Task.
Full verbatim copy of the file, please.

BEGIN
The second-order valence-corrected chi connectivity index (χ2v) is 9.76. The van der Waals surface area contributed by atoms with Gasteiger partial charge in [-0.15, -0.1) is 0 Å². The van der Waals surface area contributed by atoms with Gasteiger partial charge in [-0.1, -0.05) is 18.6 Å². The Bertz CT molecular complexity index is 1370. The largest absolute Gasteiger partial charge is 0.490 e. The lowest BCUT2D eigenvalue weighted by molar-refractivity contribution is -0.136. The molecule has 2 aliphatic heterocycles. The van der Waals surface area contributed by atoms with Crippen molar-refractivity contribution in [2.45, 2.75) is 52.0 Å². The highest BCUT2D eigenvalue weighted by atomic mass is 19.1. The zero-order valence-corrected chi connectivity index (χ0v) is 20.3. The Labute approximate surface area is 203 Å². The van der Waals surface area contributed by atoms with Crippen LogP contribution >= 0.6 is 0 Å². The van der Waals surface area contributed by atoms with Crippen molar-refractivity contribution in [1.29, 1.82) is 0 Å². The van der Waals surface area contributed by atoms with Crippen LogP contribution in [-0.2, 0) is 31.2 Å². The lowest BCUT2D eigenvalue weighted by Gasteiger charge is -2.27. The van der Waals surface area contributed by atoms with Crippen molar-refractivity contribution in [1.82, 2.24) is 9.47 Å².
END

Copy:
The second-order valence-corrected chi connectivity index (χ2v) is 9.76. The van der Waals surface area contributed by atoms with Gasteiger partial charge in [-0.15, -0.1) is 0 Å². The van der Waals surface area contributed by atoms with Gasteiger partial charge in [-0.1, -0.05) is 18.6 Å². The Bertz CT molecular complexity index is 1370. The largest absolute Gasteiger partial charge is 0.490 e. The lowest BCUT2D eigenvalue weighted by molar-refractivity contribution is -0.136. The molecule has 2 aliphatic heterocycles. The van der Waals surface area contributed by atoms with Crippen molar-refractivity contribution in [2.45, 2.75) is 52.0 Å². The highest BCUT2D eigenvalue weighted by atomic mass is 19.1. The zero-order valence-corrected chi connectivity index (χ0v) is 20.3. The Labute approximate surface area is 203 Å². The van der Waals surface area contributed by atoms with Crippen LogP contribution >= 0.6 is 0 Å². The van der Waals surface area contributed by atoms with Crippen molar-refractivity contribution in [1.29, 1.82) is 0 Å². The van der Waals surface area contributed by atoms with Crippen LogP contribution in [-0.2, 0) is 31.2 Å². The lowest BCUT2D eigenvalue weighted by Gasteiger charge is -2.27. The van der Waals surface area contributed by atoms with Crippen molar-refractivity contribution in [1.82, 2.24) is 9.47 Å².